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Information Complexity Density and Simulation of Protocols Extended Abstract]

Tyagi, Himanshu and Venkatakrishnan, Shaileshh and Viswanath, Pramod and Watanabe, Shun (2016) Information Complexity Density and Simulation of Protocols Extended Abstract]. In: 7th ACM Conference on Innovations in Theoretical Computer Science (ITCS), JAN 14-16, 2016, Massachusetts Inst Technol Cambridge, Cambridge, MA, pp. 381-391.

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Official URL: http://dx.doi.org/10.1145/2840728.2840754


A simulation of an interactive protocol entails the use of interactive communication to produce the output of the protocol to within a fixed statistical distance epsilon. Recent works have proposed that the information complexity of the protocol plays a central role in characterizing the minimum number of bits that the parties must exchange for a successful simulation, namely the distributional communication complexity of simulating the protocol. Several simulation protocols have been proposed with communication complexity depending on the information complexity of the simulated protocol. However, in the absence of any general lower bounds for distributional communication complexity, the conjectured central role of information complexity is far from settled. We fill this gap and show that the distributional communication complexity of epsilon-simulating a protocol is bounded below by the epsilon-tail lambda(epsilon) of the information complexity density, a random variable with information complexity as its expected value. For protocols with bounded number of rounds, we give a simulation protocol that yields a matching upper bound. Thus, it is not information complexity but lambda(epsilon), that governs the distributional communication complexity. As applications of our bounds, in the amortized regime for product protocols, we identify the exact second order term, together with the precise dependence on epsilon. For general protocols such as a mixture of two product protocols or for the amortized case when the repetitions are not independent, we derive a general formula for the leading asymptotic term. These results sharpen and significantly extend known results in the amortized regime. In the single-shot regime, our lower bound sheds light on the dependence of communication complexity on epsilon. We illustrate this with an example that exhibits an arbitrary separation between distributional communication complexity and information complexity for all sufficiently small epsilon.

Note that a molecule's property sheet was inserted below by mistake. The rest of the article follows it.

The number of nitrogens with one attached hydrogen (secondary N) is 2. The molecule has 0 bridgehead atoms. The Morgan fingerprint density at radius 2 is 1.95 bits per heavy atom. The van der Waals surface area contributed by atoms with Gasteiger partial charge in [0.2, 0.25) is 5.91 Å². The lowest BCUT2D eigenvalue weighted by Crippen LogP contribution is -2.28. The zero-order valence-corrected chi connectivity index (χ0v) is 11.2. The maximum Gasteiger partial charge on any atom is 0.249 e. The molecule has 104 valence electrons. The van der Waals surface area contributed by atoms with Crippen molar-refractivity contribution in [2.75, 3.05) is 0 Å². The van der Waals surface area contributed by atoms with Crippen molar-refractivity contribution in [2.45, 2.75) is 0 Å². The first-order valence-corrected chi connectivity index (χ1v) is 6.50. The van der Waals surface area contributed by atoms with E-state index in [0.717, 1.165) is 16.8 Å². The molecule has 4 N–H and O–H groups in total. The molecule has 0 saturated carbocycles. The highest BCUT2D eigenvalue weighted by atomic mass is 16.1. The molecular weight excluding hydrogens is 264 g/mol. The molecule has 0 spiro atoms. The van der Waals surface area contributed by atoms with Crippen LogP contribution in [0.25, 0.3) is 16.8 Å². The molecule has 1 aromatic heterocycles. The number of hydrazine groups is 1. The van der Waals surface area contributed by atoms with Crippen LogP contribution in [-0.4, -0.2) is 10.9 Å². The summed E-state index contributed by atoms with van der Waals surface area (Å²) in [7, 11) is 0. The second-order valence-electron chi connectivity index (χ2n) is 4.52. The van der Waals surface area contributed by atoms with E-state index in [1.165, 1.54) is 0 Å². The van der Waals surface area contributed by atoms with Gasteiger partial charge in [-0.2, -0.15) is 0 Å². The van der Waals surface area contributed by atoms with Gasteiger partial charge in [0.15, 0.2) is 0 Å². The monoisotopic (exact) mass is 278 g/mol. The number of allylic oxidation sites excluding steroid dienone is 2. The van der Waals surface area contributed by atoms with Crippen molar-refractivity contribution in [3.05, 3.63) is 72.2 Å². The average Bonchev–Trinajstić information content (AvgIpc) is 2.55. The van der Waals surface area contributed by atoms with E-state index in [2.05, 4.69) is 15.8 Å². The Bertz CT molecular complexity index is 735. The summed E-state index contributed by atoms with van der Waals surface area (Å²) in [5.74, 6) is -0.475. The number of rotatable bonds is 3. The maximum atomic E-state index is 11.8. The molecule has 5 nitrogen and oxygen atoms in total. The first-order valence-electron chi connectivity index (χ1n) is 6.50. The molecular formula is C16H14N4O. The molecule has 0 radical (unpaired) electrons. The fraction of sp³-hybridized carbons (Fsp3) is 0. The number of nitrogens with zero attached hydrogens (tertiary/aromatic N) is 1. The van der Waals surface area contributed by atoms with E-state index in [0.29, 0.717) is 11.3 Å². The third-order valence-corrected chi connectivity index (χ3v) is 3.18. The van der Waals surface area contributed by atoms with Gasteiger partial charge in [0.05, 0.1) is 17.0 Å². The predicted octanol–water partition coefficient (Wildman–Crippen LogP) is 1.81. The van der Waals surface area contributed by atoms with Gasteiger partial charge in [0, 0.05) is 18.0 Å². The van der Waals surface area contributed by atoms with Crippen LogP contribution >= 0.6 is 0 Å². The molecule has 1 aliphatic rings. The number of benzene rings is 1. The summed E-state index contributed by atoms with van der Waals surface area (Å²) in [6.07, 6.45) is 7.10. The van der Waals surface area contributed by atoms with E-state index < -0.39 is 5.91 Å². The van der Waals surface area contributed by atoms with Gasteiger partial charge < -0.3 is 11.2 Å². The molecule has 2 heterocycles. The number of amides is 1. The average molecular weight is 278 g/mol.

Item Type: Conference Proceedings
Additional Information: Copy right for this article belongs to the ASSOC COMPUTING MACHINERY, 1515 BROADWAY, NEW YORK, NY 10036-9998 USA
Department/Centre: Division of Electrical Sciences > Electrical Communication Engineering
Date Deposited: 31 Jan 2017 05:25
Last Modified: 31 Jan 2017 05:25
URI: http://eprints.iisc.ac.in/id/eprint/55994

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